Eugene V. Debs: How I Became a Rebel

“How I Became a Rebel, A Symposium, Part 1,” The Labor Herald, June 1922, p. 23.

By Eugene V. Debs

THERE was never a time in my life when I was not with the weak and poor and against the rich and strong who oppressed them. At fourteen I was a wage-worker in a railroad shop. My pay was fifty cents for a ten hour day. I had my lesson in wage-slavery early in life and never forgot it. In later years many offers came to desert the ranks and climb to the “top” but they were all refused. It suited me better to remain a slave than to become a master. Upon that point I never had a doubt. At sixteen I was firing an engine and at nineteen, in 1875, I joined the Brotherhod of Locomotive Firemen as a charter member of the Lodge instituted at Terre Haute. In 1892 I resigned the office I held in the Brotherhood to organize the American Railway Union. The craft no longer satisfied me. The great body of railway employes were not organized at all and the American Railway Union, based upon the industrial principle, embraced them all. The railway managers recognized the menace of the new industrial power of their united employes in the Pullman strike in 1894 and combined to destroy it. The federal government, subservient to the railroads, gave willing support. The strike had been won clean and the victory was complete. Not a wheel moved. The roads were paralyzed and the managers helpless.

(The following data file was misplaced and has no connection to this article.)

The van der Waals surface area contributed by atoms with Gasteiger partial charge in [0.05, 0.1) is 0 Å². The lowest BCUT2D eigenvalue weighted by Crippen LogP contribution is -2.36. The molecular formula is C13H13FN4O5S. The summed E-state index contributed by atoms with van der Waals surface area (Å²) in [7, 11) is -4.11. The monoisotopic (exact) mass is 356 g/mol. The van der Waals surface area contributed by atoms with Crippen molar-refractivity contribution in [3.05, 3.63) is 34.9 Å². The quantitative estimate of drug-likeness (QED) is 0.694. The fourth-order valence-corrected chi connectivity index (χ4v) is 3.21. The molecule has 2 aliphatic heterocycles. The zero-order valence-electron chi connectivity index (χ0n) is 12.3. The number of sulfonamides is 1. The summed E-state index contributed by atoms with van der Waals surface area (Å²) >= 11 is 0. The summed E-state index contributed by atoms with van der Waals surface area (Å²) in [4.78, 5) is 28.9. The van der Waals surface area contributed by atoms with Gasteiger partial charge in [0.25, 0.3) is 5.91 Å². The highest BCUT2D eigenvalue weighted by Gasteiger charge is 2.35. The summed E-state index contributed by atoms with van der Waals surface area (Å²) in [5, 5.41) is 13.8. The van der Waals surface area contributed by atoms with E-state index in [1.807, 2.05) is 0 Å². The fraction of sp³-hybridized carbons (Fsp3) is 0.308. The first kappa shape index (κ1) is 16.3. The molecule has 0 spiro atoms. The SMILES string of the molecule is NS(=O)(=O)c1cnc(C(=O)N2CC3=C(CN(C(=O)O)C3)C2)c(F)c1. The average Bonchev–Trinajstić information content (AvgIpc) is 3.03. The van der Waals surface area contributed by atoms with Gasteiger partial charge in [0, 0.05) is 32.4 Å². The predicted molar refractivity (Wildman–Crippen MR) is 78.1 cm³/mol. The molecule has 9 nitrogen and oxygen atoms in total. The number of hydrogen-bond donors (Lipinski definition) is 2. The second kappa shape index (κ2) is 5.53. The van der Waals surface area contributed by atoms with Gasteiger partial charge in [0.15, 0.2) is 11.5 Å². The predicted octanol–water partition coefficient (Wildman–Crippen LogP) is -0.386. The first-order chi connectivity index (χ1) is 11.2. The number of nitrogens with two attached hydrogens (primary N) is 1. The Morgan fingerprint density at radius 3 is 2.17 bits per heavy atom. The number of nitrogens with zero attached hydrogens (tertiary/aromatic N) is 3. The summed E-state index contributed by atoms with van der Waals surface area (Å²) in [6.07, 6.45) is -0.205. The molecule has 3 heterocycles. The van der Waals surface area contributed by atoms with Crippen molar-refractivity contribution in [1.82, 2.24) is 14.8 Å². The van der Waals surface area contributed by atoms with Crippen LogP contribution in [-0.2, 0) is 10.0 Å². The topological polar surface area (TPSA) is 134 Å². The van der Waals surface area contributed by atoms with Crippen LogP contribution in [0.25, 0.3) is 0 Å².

What followed? Injunctions, arrests, and federal troops with shotted guns and orders to kill. Next? The brotherhood officials in alliance with the railway officials and orders issued to the craft unions to fill the places of the strikers. Next? The office of the American Railway Union raided without warrant of law by government thugs, the clerks driven out, the records carted away, and the officials thrown into jail in accordance with the law and order program of the railway corporations. My blood boiled as I sat with my associates in the foul, rat-infested jail at Chicago. A six-months’ sentence followed, jury trial having been denied. In jail there was time for sober reflection. Revolutionary literature came through the bars. My blood cooled and my head cleared. The class struggle came into bold relief and I saw clear as the noonday sun how and why the government came to do the bidding of the railroads abjectly as a trained monkey obeys his master.

In the darkness of a prison cell I saw the light, and when I walked forth I was a socialist and from that day to this I have been the relentless and uncompromising foe of capitalism and wage-slavery.

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